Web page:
Beijing (China Daily/ANN) - The main difference between new and old media, in my mind, is that micro blogs and so on are not only breaking but also making the news these days.
I shouldn't let the cat out of the bag, but a lot of reporters, myself included, are mining blogs, micro blogs and search engine top 10s for gold, then publishing as if we actually got off our butts and talked to real people.
I used to meet flesh-and-blood individuals - even make phone calls - but now an article is like a Pop art experiment involving cut-and-paste, plus a dash of artistic translation and interpretation.
Micro blogs in particular pick up trends faster and have more mass appeal than traditional media, while algorithms skim the cream off the top for us to lap up and then spit out again.
Meanwhile, "netizens say" has become the new authority on everything and anything - even if they don't really exist, except as a collective noun for a group of random people who rarely provide real names, hide behind ISPs and are floating around in cyberspace the same as me.
A case in point is a story that popped up more than a week ago on Sina Weibo (Twitter on steroids) that had pictures of women "occupying" male public toilets in Guangzhou. My Chinese is bad enough that I can totally misunderstand what's going on from reading the text, so I wasn't sure whether they were campaigning for mixed toilets, which intrigued me, offering to clean them or asking for more female water closets.
With the help of an online translator (no need to talk to real people) I eventually worked out that it was a ladies' public convenience campaign and later learned 84 percent of "netizens say" more WCs for women should be built, with just 9 percent against.
A couple of days later, blogs picked up on the story. Five days later, the local dailies were running with it, and 10 days later, it got international coverage.
This, I would suggest, is par for the course. By the time it has become traditional media fodder the ambiguities of the story have been resolved, officials have been approached for comment, and toilet-gate (every scandal has a "gate" at the end in China) has a public face, and the lead campaigner is a national celebrity for a few days. Great.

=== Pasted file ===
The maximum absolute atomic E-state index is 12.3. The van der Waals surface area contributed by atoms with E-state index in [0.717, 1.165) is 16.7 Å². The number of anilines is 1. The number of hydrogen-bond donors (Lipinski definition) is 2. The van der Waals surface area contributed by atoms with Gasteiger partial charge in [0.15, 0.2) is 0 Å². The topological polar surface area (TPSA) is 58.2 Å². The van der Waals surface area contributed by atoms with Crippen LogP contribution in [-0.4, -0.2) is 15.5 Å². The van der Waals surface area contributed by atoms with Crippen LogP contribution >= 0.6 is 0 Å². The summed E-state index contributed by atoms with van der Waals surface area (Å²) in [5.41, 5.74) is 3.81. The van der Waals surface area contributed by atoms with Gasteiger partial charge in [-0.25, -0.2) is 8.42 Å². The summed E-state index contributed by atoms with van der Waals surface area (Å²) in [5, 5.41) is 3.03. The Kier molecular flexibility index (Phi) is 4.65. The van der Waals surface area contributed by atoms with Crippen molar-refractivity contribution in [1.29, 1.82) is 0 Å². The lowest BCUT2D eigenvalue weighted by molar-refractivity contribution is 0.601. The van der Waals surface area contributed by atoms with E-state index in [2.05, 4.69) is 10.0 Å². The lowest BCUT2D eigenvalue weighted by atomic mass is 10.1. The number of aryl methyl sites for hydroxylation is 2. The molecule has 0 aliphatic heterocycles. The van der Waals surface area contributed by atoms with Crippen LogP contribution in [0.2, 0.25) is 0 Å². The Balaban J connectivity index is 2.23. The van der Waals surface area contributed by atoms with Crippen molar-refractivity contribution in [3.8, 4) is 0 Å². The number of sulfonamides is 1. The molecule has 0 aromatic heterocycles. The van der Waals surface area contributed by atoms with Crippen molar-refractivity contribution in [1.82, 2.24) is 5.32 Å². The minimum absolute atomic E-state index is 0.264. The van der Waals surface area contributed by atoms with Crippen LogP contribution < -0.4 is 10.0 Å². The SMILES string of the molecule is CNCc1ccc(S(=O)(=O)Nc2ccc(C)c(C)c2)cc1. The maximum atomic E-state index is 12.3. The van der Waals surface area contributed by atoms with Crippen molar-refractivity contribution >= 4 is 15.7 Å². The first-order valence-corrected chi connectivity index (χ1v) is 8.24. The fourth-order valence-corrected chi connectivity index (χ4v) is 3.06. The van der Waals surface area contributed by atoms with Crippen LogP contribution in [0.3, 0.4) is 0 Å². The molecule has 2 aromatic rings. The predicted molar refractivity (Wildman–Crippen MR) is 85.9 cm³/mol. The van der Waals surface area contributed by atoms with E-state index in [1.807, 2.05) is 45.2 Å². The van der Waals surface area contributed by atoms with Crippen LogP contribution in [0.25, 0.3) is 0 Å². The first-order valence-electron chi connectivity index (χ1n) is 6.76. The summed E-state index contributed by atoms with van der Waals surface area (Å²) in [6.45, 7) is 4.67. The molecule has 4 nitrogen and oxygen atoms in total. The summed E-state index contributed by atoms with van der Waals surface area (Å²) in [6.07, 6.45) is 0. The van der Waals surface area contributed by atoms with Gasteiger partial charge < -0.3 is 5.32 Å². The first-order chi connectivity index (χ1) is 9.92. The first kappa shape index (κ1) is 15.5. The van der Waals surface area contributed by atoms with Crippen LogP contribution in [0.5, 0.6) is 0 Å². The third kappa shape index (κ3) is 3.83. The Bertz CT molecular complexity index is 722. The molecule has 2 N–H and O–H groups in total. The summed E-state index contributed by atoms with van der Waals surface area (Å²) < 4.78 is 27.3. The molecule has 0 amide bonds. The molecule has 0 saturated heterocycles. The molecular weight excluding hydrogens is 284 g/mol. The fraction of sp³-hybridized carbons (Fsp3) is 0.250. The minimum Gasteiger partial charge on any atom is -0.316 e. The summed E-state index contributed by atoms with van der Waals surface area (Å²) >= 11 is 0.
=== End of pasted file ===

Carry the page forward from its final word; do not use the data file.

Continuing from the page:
My point is how new media are leading the conversation, and old media follows, creaking behind. Toilet-gate is an example of how the media was used to achieve an end - namely, more lady loos in Guangzhou. And the result is relief all around, especially for the ladies.
What new media does and old media doesn't is encourage discourse.
The old model is top-down. It tells you what to think.
The new model is all about self-expression and is summed up by the phrase "netizens say", which is an authority with real power.
For instance, another hot topic on Sina Weibo recently was the phrase "If you don't pass the national exams, can you ever compete with the second-generation rich?"
It was posted as a question, I think, and within days 1.8 million people had retweeted the conversation and so much hot air had been blown it felt like summer already by the time old media had digested it 10 days later. I'm not sure what it achieved, but traditional media never vented like this.
And it seems to me that traditional media is increasingly guilty of the very crime that it used to accuse new media of, namely copying, or as journalists and legalists call this, plagiarism. Papers, for instance, collate as much as they can of what's hot on the Web, but days after the event, on dead trees.
Obviously, traditional media also controls a lot of this new traffic in ideas.
Though Sina is a relatively young company - born in 1999, as a child of the Chinese Internet revolution - organizations from News International to Xinhua, founded in 1931 as the Red China News Agency, have moved heavily into the social networking stratosphere.
Even so, if you want to keep your ear to the ground these days, you know it makes sense to keep your eyes on new media.
And since it sounds like I'm writing myself out of a job here, I better stop.